Pasta is not fattening, quite the opposite

Pozzilli, Italy (July 5, 2016) – A research from I.R.C.C.S. Neuromed in Pozzilli, Italy, shows that, unlike popular beliefs, pasta consumption does not contribute to obesity; on the contrary: it is associated with a decrease in body mass index. In recent years pasta gained a bad reputation: it will fatten you. This led lots of people to limit its consumption, often as part of some aggressive "do it yourself" diets. Now a study conducted by the Department of Epidemiology, I.R.C.C.S. Neuromed in Pozzilli, Italy, does justice to this fundamental element of the Mediterranean diet, showing how pasta consumption is actually associated with a reduced likelihood of both general and abdominal obesity.

The research, published in the journal Nutrition and Diabetes, examined over 23,000 people recruited in two large epidemiological studies: Moli-sani and INHES (Italian Nutrition & Health Survey), conducted by the same Department. "By analyzing anthropometric data of the participants and their eating habits – explains George Pounis, first author of the paper – we have seen that consumption of pasta, contrary to what many think, is not associated with an increase in body weight, rather the opposite. Our data show that enjoying pasta according to individuals‘ needs contributes to a healthy body mass index, lower waist circumference and better waist-hip ratio".

Many studies already demonstrated how Mediterranean Diet is one of the healthiest nutritional regime, even when we talk about weight control. Very little, however, was known about the specific role of a basic component as pasta. Data from the Neuromed study now fill this gap.

"In popular views – says Licia Iacoviello, Head of the Laboratory of Molecular and Nutritional Epidemiology at Neuromed Institute – pasta is often considered not adequate when you want to lose weight. And some people completely ban it from their meals. In light of this research, we can say that this is not a correct attitude. We’re talking about a fundamental component of Italian Mediterranean tradition, and there is no reason to do without it. The message emerging from this study, as from other scientific analyses conducted in the context of the Moli-sani Project and INHES, is that Mediterranean diet, consumed in moderation and respecting the variety of all its elements (pasta in the first place), is good to your health".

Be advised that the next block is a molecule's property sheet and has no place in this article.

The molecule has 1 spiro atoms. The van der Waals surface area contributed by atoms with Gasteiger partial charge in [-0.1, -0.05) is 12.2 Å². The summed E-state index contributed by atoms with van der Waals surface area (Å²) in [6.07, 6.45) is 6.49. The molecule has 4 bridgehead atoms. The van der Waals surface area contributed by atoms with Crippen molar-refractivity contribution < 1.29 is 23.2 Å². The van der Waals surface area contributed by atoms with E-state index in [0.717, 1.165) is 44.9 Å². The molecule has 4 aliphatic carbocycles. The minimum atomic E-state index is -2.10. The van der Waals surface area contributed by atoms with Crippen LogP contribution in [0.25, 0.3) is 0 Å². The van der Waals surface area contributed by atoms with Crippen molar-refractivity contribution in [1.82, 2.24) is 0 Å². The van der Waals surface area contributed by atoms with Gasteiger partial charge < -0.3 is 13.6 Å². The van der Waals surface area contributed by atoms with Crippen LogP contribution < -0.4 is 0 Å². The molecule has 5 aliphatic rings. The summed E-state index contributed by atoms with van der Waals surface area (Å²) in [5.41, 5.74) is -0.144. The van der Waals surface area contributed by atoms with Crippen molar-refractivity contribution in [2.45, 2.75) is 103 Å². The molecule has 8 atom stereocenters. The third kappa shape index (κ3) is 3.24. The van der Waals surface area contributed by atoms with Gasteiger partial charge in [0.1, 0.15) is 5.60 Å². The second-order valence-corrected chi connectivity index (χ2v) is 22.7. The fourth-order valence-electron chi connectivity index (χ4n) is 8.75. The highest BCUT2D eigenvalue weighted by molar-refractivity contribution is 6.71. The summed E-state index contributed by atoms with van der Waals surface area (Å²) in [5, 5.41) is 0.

The Moli-sani Project

Started in March 2005, it involves about 25,000 citizens living in the Molise region. The aim is to learn about environmental and genetic factors underlying cardiovascular disease, cancer and degenerative pathologies. Moli-sani study, now based in I.R.C.C.S. Neuromed, has transformed an entire Italian region in a large research lab.


The INHES Project

The INHES (Italian Nutrition & Health Survey) Project is a research program designed to generate information on eating habits, the factors influencing the choice of food and awareness about the relationship between diet and health in the Italian population. Through telephone interviews, nutritional data were collected in relation to the health of 9.319 citizens from all Italian regions.


The I.R.C.C.S. Neuromed

The Institute for Research, Hospitalization and Health Care (I.R.C.C.S.) Neuromed in Pozzilli (IS) is a landmark, at Italian and international level, for research and therapy in the field of nervous system diseases. A center in which doctors, researchers, staff and the patients themselves form an alliance aimed at ensuring the best level of service and cutting-edge treatments, guided by the most advanced scientific developments.


Istituto Neurologico Mediterraneo Neuromed I.R.C.C.S. , 05.07.2016 (tB).

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